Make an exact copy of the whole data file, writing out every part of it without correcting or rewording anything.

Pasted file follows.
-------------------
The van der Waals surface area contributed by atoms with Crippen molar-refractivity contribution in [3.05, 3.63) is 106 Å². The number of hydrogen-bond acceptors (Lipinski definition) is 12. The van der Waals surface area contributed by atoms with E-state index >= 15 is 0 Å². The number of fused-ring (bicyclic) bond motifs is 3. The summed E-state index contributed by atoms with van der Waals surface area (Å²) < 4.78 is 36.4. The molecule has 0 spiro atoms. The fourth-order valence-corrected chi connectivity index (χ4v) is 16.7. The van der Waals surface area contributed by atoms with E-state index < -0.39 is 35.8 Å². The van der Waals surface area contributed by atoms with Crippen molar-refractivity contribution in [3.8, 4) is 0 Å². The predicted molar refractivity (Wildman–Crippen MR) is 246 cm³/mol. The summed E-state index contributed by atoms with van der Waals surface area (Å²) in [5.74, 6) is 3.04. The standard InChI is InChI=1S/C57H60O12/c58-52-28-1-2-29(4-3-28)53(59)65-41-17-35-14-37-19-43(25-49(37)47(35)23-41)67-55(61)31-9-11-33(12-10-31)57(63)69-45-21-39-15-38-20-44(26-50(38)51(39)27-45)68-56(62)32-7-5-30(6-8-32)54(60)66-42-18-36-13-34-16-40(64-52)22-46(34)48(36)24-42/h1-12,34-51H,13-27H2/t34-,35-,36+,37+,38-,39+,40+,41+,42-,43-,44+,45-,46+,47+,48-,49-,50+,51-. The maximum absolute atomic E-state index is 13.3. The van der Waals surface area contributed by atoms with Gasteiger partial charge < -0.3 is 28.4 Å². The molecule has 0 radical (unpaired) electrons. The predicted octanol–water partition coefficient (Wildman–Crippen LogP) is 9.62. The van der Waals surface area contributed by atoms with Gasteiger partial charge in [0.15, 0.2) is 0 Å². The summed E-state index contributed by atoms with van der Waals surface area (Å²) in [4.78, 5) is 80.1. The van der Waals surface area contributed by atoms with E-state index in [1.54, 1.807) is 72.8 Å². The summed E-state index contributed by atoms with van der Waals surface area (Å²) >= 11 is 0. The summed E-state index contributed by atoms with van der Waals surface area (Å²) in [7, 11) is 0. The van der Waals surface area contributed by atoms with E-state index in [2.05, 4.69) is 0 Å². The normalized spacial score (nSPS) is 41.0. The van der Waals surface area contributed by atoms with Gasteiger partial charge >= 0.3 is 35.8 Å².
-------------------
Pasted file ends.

The van der Waals surface area contributed by atoms with Crippen molar-refractivity contribution in [3.05, 3.63) is 106 Å². The number of hydrogen-bond acceptors (Lipinski definition) is 12. The van der Waals surface area contributed by atoms with E-state index >= 15 is 0 Å². The number of fused-ring (bicyclic) bond motifs is 3. The summed E-state index contributed by atoms with van der Waals surface area (Å²) < 4.78 is 36.4. The molecule has 0 spiro atoms. The fourth-order valence-corrected chi connectivity index (χ4v) is 16.7. The van der Waals surface area contributed by atoms with E-state index < -0.39 is 35.8 Å². The van der Waals surface area contributed by atoms with Crippen molar-refractivity contribution in [3.8, 4) is 0 Å². The predicted molar refractivity (Wildman–Crippen MR) is 246 cm³/mol. The summed E-state index contributed by atoms with van der Waals surface area (Å²) in [5.74, 6) is 3.04. The standard InChI is InChI=1S/C57H60O12/c58-52-28-1-2-29(4-3-28)53(59)65-41-17-35-14-37-19-43(25-49(37)47(35)23-41)67-55(61)31-9-11-33(12-10-31)57(63)69-45-21-39-15-38-20-44(26-50(38)51(39)27-45)68-56(62)32-7-5-30(6-8-32)54(60)66-42-18-36-13-34-16-40(64-52)22-46(34)48(36)24-42/h1-12,34-51H,13-27H2/t34-,35-,36+,37+,38-,39+,40+,41+,42-,43-,44+,45-,46+,47+,48-,49-,50+,51-. The maximum absolute atomic E-state index is 13.3. The van der Waals surface area contributed by atoms with Gasteiger partial charge < -0.3 is 28.4 Å². The molecule has 0 radical (unpaired) electrons. The predicted octanol–water partition coefficient (Wildman–Crippen LogP) is 9.62. The van der Waals surface area contributed by atoms with Gasteiger partial charge in [0.15, 0.2) is 0 Å². The summed E-state index contributed by atoms with van der Waals surface area (Å²) in [4.78, 5) is 80.1. The van der Waals surface area contributed by atoms with E-state index in [1.54, 1.807) is 72.8 Å². The summed E-state index contributed by atoms with van der Waals surface area (Å²) >= 11 is 0. The summed E-state index contributed by atoms with van der Waals surface area (Å²) in [7, 11) is 0. The van der Waals surface area contributed by atoms with E-state index in [2.05, 4.69) is 0 Å². The normalized spacial score (nSPS) is 41.0. The van der Waals surface area contributed by atoms with Gasteiger partial charge >= 0.3 is 35.8 Å².